Lawful authority. You must consider whether the defendant should be found not guilty because he was authorized by a qualified official of the East Baton Rouge Parish Sheriff’s Office to participate, or to assist in the activity charged in the indictment.
As a matter of law, I instruct you that every holder of a law enforcement commission is not necessarily authorized by virtue of that commission, to commit illegal acts in connection with investigations of criminal activity.
If you find that the defendant engaged in the activity charged in the indictment, pursuant to the authority granted to him by a qualified official of the East Baton Rouge Sheriff’s Office, then you must find him not guilty under the indictment. (US v. Wright 5th Circuit, case:09- 30763)
Wright was subsequently tried and convicted on counts four and five of the indictment knowingly and intentionally attempting to possess with the intent to distribute cocaine, and possession of a firearm in furtherance of a drug trafficking crime. He was sentenced to sixty months to serve and three years of supervised release.
Wright appealed the conviction on the charge to the jury. To prove so he had to show that it was unsubstantially correct statement of law, did not cover the charge overall and the court failed to instruct the jury did not allow him to give a valid defense.
Wright countered that he was free from prosecution under:
21 U.S.C. § 885(d). Section 885(d) provides:
Except as provided in sections 2234 and 2235 of title 18, no civil or criminal liability shall be imposed by virtue of this subchapter upon any duly authorized Federal officer lawfully engaged in the enforcement of this subchapter, or upon any duly authorized officer of any State, territory, political subdivision thereof, the District of Columbia, or any possession of the United States, who shall be lawfully engaged in the enforcement of any law or municipal ordinance relating to controlled substances.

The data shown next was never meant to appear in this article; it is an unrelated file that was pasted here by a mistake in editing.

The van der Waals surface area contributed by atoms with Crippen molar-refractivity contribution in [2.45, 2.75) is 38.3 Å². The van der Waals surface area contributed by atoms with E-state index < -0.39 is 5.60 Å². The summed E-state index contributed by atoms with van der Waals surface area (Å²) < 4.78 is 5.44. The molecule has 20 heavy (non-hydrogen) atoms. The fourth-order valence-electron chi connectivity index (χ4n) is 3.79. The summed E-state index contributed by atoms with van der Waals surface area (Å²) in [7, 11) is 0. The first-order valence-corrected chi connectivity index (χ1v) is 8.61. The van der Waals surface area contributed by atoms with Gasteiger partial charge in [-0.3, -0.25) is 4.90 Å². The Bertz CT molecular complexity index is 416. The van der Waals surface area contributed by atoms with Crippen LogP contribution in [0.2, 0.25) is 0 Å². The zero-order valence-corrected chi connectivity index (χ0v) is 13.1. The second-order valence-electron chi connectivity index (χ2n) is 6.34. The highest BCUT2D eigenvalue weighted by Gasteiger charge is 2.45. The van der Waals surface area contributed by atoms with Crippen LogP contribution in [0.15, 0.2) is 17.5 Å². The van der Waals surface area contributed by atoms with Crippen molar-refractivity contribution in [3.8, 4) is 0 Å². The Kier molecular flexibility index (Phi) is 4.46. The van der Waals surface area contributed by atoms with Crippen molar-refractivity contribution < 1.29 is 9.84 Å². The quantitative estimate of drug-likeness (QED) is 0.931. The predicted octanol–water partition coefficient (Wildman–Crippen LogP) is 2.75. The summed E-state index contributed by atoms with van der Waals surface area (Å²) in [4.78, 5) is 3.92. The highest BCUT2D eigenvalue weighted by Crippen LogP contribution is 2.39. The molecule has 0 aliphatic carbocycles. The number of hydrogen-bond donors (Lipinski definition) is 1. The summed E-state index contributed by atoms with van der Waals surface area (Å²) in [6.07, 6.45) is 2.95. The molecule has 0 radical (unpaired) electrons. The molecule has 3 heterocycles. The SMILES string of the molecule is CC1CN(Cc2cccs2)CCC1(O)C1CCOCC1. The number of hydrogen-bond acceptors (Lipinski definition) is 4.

Wright argued that he was acting under the auspices of the EBRSO as a sworn deputy sheriff and he could enforce drug laws. The only question was whether he was acting under the color of law given to him by an EBRSO official at the time. The court gave the jury instructions if they believed he was he was entitled to a verdict of not guilty that they could find him so.
Under Section 885(D) there is no definition as to “duly authorized” officer enforcing drug laws. The law is interpreted within a state in different was through state officials, policy, rules, and procedure that oversee the duties of officers. The court recognized that state law set in action the responsibilities of peace officers.
This was confirmed by United States v. Fuller, 162 F.d 256 (4th Cir 1998) in this case the court deemed immunity did not apply to a mayor involved in illicit drug activities because, his duties did not include the enforcement of drug laws.
In United States v Reeves, 730 F.2d 1189 (8th cir.1984) judgments was affirmed against a sheriff who was distributing drugs outside his law enforcement duties. The case was returned for trial because; a jury had to decide whether he was performing his duties or, selling dope.
In Wright’s case the issue was whether Wright had the authority to conduct a drug sting. The court cited Louisiana law regarding the authority of peace officers:
Under Louisiana Revised Statute § 40:2402 governing the commission of peace officers: